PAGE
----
The opening year of the conflict proved of little consequence to the daily life of Stratham. Samuel reported in his journal that the winter of 1774 was “favourable,” and that the summer was “fruitful.” The situation in New Hampshire changed as the war started in Massachusetts. After hostilities began “on the Memorable 19th of Apr[il] 1775, in a Battle at Lexington. Every place on the Sea Coasts [placed] themselves in the Best Posture of Defence.”‘ After the British burned the town of Falmouth, New Hampshire in October 1775, Samuel feared that they would soon turn inland. He expected “to Share the Same fate” as those in Falmouth “verry Soon.” Fortunately, the British demonstrated little interest in attacking upstate New Hampshire, turning their attention first to defending Quebec and then occupying New York City. Furthermore, the war had yet to significantly disrupt the economy. Food and supplies proved plentiful in 1774, and despite an “early drought” in 1775, Samuel harvested a “good crop of Indian Corn,” and a “Short Crop of English Corn & Hay.”
The need to finance the war effort forced many states, as well as the Continental Congress, to issue massive amounts of paper currency beginning in 1776. As Continental Dollars flooded into the American economy, prices skyrocketed and the value of Patriot currencies plummeted. By 1777, the situation required immediate attention from Congress, which devised a scheme to fix prices on certain important staple commodities. Samuel commented that “little or no Notice was taken of the Act . . . and within a few Months Corn was sold for 3 or 4 Dollars p[e]r Bushel.” Price inflation was even more dramatic in other commodities. Samuel reported rum selling at ten dollars a gallon, and molasses selling at forty dollars a gallon. During the ten to fifteen years before the Revolution, prices in New Hampshire had remained almost unchanged, or had declined slightly. Samuel noted that a pair of men’s shoes cost £7 in 1761 and just £6 in 1769, with little fluctuation in the intervening years. The chaos of skyrocketing prices proved bewildering to Americans, and with “Every thing at Such a Rate, & Altering & rising so fast,” Samuel observed that people “know not how to trade.”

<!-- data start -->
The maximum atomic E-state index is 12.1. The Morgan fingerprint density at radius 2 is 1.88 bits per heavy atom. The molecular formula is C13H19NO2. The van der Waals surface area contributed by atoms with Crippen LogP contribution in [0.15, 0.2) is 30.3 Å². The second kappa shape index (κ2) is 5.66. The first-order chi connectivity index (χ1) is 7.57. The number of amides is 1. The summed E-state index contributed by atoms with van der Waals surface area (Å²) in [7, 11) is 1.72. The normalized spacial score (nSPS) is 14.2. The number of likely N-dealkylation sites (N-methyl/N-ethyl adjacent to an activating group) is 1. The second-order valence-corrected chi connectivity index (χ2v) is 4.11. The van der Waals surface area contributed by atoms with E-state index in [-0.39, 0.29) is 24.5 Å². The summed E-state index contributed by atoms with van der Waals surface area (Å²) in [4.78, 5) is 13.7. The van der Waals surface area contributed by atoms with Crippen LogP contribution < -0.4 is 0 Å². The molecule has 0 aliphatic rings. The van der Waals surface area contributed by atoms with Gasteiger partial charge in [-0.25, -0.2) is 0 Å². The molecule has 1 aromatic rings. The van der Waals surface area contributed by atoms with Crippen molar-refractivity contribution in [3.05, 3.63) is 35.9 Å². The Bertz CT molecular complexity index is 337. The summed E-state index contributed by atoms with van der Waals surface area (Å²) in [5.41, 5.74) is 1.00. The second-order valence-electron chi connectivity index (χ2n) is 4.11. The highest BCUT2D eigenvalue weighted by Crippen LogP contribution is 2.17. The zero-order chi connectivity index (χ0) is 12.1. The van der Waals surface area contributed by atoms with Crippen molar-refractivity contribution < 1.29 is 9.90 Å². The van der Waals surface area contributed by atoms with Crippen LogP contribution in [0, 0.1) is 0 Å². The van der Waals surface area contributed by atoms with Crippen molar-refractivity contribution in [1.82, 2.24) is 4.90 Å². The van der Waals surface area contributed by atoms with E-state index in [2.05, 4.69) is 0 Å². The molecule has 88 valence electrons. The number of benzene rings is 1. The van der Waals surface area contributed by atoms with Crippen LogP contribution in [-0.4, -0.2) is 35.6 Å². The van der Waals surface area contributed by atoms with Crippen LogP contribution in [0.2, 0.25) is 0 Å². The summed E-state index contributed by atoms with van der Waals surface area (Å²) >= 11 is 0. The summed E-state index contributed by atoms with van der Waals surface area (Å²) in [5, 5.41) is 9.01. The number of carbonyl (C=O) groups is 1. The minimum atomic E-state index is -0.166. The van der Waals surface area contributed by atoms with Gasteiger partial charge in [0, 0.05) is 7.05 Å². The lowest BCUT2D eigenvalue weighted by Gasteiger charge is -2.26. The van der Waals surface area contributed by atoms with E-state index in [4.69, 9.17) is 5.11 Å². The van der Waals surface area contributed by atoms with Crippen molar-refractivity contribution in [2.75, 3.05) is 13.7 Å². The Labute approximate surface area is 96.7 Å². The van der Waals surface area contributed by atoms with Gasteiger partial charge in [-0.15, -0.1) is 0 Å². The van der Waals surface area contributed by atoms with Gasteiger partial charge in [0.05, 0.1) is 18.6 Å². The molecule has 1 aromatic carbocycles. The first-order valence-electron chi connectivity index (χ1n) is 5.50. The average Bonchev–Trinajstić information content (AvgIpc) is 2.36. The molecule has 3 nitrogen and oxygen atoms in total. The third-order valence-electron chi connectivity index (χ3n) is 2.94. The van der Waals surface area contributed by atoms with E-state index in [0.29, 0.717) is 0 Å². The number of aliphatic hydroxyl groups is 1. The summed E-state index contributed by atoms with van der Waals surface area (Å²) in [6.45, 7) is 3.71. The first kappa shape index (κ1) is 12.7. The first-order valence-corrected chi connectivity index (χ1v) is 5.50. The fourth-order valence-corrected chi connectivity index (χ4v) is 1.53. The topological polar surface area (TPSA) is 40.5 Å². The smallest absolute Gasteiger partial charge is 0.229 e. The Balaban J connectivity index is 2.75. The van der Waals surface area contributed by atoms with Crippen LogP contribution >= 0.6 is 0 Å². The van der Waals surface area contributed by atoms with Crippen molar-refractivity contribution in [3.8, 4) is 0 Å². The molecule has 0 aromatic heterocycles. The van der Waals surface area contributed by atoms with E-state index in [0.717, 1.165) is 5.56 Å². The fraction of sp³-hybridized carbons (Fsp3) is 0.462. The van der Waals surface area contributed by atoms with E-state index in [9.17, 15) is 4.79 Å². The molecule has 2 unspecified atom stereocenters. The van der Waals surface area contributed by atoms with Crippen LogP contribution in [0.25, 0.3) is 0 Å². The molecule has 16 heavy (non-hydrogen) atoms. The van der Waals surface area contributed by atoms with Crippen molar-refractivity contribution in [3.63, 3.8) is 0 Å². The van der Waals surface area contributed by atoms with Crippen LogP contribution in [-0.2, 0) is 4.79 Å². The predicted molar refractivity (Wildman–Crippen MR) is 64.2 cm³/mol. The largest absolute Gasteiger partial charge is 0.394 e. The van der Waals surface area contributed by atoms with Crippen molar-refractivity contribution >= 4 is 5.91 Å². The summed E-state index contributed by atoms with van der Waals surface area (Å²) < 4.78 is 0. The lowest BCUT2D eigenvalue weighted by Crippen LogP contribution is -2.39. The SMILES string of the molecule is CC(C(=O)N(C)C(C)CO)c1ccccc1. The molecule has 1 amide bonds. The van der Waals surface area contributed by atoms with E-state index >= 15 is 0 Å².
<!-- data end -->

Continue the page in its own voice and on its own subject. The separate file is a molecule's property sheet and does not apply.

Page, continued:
Samuel dealt with the economic uncertainty in two ways. First, he relied upon what he knew, his tanning craft. Throughout the war, at times with the help of his son Joshua, he maintained a regular trade in tanning. In 1774, he tanned six hides and sixteen calfskins. In 1776, he increased his business to eight and a half hides and eighteen calfskins. By 1777, perhaps as a result of reaching his sixtieth birthday, Samuel began complaining of his “strength failing,” and “much husbandry work” taking away his time and energy. He completed only nine hides and four calfskins that year. In the latter years of the war, however, Samuel must have found renewed strength, and his tanning exceeded its previous levels. In 1779 he tanned eight and a half hides and sixteen calf skins, and in 1780, another eight hides and twenty-six calfskins. By 1782 he reached his personal best, tanning twenty-two and a half hides and twenty-seven calfskins.
Samuel also fought against the economic distress by using his Yankee ingenuity. Concluding that “’tis more proffit to lay Still, than to work up our Stock,” he tightened his belt and refused to panic. In 1778, with “the War Still Continuing & Money Depreciating verry fast [which] makes times verry difficult,” corn began selling for as much as fifty dollars a bushel. It remained that high in 1779 and 1780, while the price of rum soared to an unprecedented eighty dollars a gallon. Samuel, when he could, kept the price of his grain low. In 1778 he had “a good Crop of Corn” which he sold at just six dollars a bushel. Too often however, drought would “Cut off almost all our Summer Grain,” and Samuel would be unable to help alleviate the developing crisis. He lamented in 1779 that “Some have Died of Want,” but there seemed very little that he could do. Peace arrived just in time to avert catastrophe in New Hampshire, as successive droughts in 1781 and 1782 threatened to produce widespread starvation. Elated by the news, Samuel commented that “a Happy Peace between Great Brittain and America takes place, after 8 years of Civil War.”